Kerrin Flanagan went to Ghana and came back with a wealth of ideas for her K-1 class.
Her students won’t step into the classroom for another four weeks, but Kerrin Flanagan is here on a humid afternoon, padding around in flip-flops and contemplating how to make every corner welcoming. One moment she’s on the floor filling bins with giant Legos; the next she’s pawing through a box, thrilled to discover the small set of wind chimes she uses to get the children’s attention.
Now in her ninth year as a teacher at the Patrick Lyndon School in Boston, Ms. Flanagan “loops” with her students – following them from kindergarten to first grade. This year she’s starting with a new batch of 22 kindergartners.
“I like everything to be organized when the children come in … and because I want the classroom to be their classroom, we will decorate it together,” she says in a soft voice that matches her petite frame. The students will create alphabet art and self-portraits for the walls, giving her a chance to get to know each one along the way.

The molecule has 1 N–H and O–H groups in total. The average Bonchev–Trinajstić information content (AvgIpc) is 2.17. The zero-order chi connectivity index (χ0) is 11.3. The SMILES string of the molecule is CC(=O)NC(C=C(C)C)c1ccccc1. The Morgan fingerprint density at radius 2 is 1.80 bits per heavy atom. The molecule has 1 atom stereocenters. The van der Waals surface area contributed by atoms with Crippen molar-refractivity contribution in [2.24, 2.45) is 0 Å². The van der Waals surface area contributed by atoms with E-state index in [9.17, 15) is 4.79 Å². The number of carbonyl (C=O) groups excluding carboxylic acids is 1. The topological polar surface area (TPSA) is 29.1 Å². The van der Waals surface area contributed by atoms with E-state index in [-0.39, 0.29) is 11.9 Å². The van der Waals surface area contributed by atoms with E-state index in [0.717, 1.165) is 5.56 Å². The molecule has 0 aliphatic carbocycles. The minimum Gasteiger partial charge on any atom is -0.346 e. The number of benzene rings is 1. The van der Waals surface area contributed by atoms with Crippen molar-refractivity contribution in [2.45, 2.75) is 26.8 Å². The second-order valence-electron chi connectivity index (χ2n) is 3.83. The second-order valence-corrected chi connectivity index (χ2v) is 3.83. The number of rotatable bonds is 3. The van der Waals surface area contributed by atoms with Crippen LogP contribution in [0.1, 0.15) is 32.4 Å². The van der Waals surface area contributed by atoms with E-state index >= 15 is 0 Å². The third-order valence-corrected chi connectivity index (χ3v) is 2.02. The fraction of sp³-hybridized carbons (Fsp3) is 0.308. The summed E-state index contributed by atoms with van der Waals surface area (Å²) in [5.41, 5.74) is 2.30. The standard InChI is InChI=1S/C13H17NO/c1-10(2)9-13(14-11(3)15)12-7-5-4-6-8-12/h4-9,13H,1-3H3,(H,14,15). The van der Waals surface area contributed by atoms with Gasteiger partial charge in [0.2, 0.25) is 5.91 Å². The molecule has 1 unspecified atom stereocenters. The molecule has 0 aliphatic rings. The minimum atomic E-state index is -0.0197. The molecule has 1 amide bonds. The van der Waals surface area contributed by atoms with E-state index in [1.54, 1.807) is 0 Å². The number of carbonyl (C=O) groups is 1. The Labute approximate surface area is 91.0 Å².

“Children need to feel safe and cared for and heard before they can start learning anything academic. We start out at the very beginning with learning how to be a group,… how to listen to each other,… how to wait our turn, how to use crayons…. I don’t give them the rules when they come in. They figure out what they hope to learn during the school year, what they hope to do. In kindergarten it’s usually very simple – it might be I want to make a friend or I hope to paint…. And from that we figure out what our classroom needs to be like in order to achieve those hopes and dreams.”
The types of rules that evolve are simple, too: “We care about each other; we take care of the things in our class; we respect one another; we do our best work…. And then we practice them for a very long time,” she says with a laugh.